Ireland Improves Payments & Options for Organic Farmers

Payment rates will increase for organic farmers and those in conversion to organic considerably, should the EU Commission approve the Irish Department of Agriculture’s Rural Development plan.

Currently organic farmers in Ireland are paid E106 per ha, while the two year conversion period pays the higher rate of E212. This is one of the lowest rates in Europe.

According to Gillian Westbrook of Irish certification body IOFGA, payments in Ireland have been the 8th lowest out of 22 comparable member states for grassland; second lowest for arable; lowest for both vegetables perennials/orchards fruits.

 This is now set to change. Conversion is set to marginally rise to E220 per ha, but the big change is for the full symbol (also called maintenance) rate. This jumps toE170 per ha, an increase of a full E64 per ha.

Higher rates of €300 (conversion) and €200 (maintenance) applying for horticulture operations, and €260 (conversion) and €170 (maintenance) for tillage operations.

In addition, a top-up of €30 per ha for red-clover is included. The higher horticultural rates will apply to the first six hectares only; thereafter the standard rate applies, according to the Department.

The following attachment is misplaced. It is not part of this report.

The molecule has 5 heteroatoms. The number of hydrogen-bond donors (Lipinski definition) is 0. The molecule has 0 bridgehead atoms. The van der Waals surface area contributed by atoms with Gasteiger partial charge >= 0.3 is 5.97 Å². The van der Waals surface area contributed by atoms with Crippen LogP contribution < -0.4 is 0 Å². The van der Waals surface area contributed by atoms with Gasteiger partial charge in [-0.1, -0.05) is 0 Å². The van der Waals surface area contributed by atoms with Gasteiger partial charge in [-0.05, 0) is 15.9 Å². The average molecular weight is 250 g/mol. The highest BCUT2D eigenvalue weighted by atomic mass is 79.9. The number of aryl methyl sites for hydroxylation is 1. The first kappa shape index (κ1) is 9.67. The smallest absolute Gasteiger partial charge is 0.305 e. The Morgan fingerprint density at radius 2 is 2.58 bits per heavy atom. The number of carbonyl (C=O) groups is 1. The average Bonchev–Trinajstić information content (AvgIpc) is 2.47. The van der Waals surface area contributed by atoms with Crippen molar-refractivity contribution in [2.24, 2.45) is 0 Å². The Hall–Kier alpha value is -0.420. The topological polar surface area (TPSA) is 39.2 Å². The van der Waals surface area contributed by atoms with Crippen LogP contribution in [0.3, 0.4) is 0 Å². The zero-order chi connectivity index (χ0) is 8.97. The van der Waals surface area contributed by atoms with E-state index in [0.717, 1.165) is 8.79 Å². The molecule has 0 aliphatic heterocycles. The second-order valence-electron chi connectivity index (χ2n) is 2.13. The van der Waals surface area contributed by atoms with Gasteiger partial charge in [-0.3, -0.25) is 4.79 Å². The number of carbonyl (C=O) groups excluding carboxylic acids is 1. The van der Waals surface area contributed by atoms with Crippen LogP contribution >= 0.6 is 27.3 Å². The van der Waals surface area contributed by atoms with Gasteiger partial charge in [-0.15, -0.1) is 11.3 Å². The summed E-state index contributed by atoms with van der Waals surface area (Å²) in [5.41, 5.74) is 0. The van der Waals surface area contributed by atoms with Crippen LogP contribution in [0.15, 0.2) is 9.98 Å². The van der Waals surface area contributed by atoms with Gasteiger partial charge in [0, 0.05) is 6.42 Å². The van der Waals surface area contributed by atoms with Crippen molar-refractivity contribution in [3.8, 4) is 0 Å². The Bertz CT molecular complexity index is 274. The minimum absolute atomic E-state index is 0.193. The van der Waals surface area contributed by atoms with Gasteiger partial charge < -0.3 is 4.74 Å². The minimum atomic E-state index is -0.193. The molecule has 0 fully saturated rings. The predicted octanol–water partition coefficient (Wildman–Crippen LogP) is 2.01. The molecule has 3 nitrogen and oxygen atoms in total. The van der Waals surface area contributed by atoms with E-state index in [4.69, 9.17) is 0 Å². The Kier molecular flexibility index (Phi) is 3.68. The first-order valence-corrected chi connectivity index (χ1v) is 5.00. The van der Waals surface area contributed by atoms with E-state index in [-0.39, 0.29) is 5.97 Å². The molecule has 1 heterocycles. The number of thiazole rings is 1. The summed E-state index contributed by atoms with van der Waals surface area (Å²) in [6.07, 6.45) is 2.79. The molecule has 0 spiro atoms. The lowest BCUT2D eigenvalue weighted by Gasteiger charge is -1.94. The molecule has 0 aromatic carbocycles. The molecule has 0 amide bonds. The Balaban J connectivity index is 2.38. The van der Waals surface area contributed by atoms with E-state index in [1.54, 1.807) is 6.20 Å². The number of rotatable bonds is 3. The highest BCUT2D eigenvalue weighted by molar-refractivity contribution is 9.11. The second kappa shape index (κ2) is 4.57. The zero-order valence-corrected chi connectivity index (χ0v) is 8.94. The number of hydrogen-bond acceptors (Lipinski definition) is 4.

Another significant element is that registered organic farmers “will qualify for priority access” to the agri-environment scheme GLAS under Tier 1, subject to some conditions.

The accompanying literature from the Department explains some of the rationale behind these changes.

Unsurprisingly, with maintenance rates in Ireland so poor by European standards, feedback given to the Department by farmers and their representatives pointed to increased supports as being a core need: “A theme emerging from stakeholder consultation is that the additional support for farmers via the Organic Farming Scheme is the key factor underlying conversion and promoting continuance within the sector” as they put it.